Cape Gazette
http://capegazette.villagesoup.com/p/1183608

First phase of rail trail is in Lewes

Decade-long plan will link coast to Georgetown
By Ron MacArthur | May 22, 2014
Photo by: Ron MacArthur The Georgetown to Lewes rail-trail will include an 18-mile long, 10-foot wide multi-use pathway along the existing Delaware Coast Line Railroad tracks.

State transportation officials have unveiled the first phase of a decade-long project to build an 18-mile trail along the rail line from Lewes to Georgetown.

The initial section of the Georgetown to Lewes Rail with Trail is a 1.25-mile pathway in Lewes following the Delaware Coast Line Railroad tracks from Gills Neck Road to a trailhead at the new Lewes library site and onto a crossing at Savannah Road. The cost of Phase 1 is $1.5 million, said DelDOT supervisor Marco Boyce during a May 15 workshop in Lewes.

Boyce said if funding is secured, work on the shared-use pathway is expected to begin in the summer of 2015. “We still have some right-of-way issues to work out,” he said.

While the state-owned railway right-of-way averages about 60 feet wide, over the years some residents have encroached into the right-of-way, Boyce said. Those encroachments include landscaping, fencing, a planting bed, a driveway and even two buildings. “Depending on the final drawing, they may or may not have to be removed or moved,” Boyce said. “We are working those issues out with property owners.”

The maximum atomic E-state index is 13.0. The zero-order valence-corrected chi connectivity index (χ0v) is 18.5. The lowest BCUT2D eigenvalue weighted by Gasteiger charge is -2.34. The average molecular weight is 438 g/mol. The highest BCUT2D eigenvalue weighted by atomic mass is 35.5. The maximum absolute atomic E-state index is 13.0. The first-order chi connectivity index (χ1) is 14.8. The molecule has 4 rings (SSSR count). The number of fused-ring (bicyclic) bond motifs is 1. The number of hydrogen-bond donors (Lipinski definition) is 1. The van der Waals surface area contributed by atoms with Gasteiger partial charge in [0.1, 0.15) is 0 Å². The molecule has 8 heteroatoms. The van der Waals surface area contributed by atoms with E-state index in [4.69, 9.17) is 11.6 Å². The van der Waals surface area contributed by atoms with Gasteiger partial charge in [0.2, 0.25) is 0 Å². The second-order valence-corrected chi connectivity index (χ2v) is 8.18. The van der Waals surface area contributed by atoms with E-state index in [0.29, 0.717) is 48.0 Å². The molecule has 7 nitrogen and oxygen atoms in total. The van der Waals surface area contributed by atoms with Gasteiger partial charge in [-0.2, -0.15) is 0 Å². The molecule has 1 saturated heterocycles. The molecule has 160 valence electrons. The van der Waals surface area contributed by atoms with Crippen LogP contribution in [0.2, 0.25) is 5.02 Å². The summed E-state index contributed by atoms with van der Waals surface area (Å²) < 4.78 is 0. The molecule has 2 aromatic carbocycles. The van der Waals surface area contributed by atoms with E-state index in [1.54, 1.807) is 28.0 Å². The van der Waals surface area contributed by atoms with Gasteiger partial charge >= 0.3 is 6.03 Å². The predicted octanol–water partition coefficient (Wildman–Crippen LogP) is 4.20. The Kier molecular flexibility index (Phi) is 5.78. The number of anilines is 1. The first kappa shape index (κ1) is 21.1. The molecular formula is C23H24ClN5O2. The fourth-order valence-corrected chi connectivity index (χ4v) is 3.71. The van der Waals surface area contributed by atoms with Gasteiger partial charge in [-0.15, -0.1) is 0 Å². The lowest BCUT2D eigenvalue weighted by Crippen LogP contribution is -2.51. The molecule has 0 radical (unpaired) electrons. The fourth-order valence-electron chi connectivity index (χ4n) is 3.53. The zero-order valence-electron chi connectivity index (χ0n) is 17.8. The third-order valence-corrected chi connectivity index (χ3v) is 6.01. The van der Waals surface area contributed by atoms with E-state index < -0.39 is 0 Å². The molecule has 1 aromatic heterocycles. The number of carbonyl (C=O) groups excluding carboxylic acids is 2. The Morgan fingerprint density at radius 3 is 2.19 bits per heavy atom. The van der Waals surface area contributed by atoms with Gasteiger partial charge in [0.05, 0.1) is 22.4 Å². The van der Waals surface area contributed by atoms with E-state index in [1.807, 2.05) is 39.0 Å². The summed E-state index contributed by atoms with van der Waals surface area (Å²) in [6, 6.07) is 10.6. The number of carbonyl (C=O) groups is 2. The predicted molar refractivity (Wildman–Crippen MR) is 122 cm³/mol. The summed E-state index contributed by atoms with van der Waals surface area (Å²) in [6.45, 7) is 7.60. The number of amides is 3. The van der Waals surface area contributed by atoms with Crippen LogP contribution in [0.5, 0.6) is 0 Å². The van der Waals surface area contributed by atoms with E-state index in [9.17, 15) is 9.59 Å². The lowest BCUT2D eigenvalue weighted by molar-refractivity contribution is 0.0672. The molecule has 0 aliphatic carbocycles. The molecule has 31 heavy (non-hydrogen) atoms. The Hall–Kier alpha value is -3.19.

Boyce said DelDOT officials met with City of Lewes officials to work out the trail alignment to minimize the effect on property owners who live along the pathway.

Boyce said the trail is designed for use for a family of four riding their bicycles; motorized vehicles and horses will not be permitted. The pathway will be paved with pervious asphalt, Boyce said.

The trail will eventually cross Freeman Highway at Monroe Avenue to connect with the Junction and Breakwater Trail. Construction of that section of trail – from Gills Neck Road to Freeman Highway along the border of the Breakwater community – is in litigation as DelDOT attorneys file condemnation proceedings.

Not everyone looking over the plans was in support of the new trail. “I don't want to lose my privacy,” said Donna Beecher, who lives along Gills Neck Road where the trail would start. “This doesn't connect to anything at Gills Neck and encourages people to ride on this dangerous road. I'm not looking forward to it.”

“Why doesn't it end at Monroe Avenue?” she asked.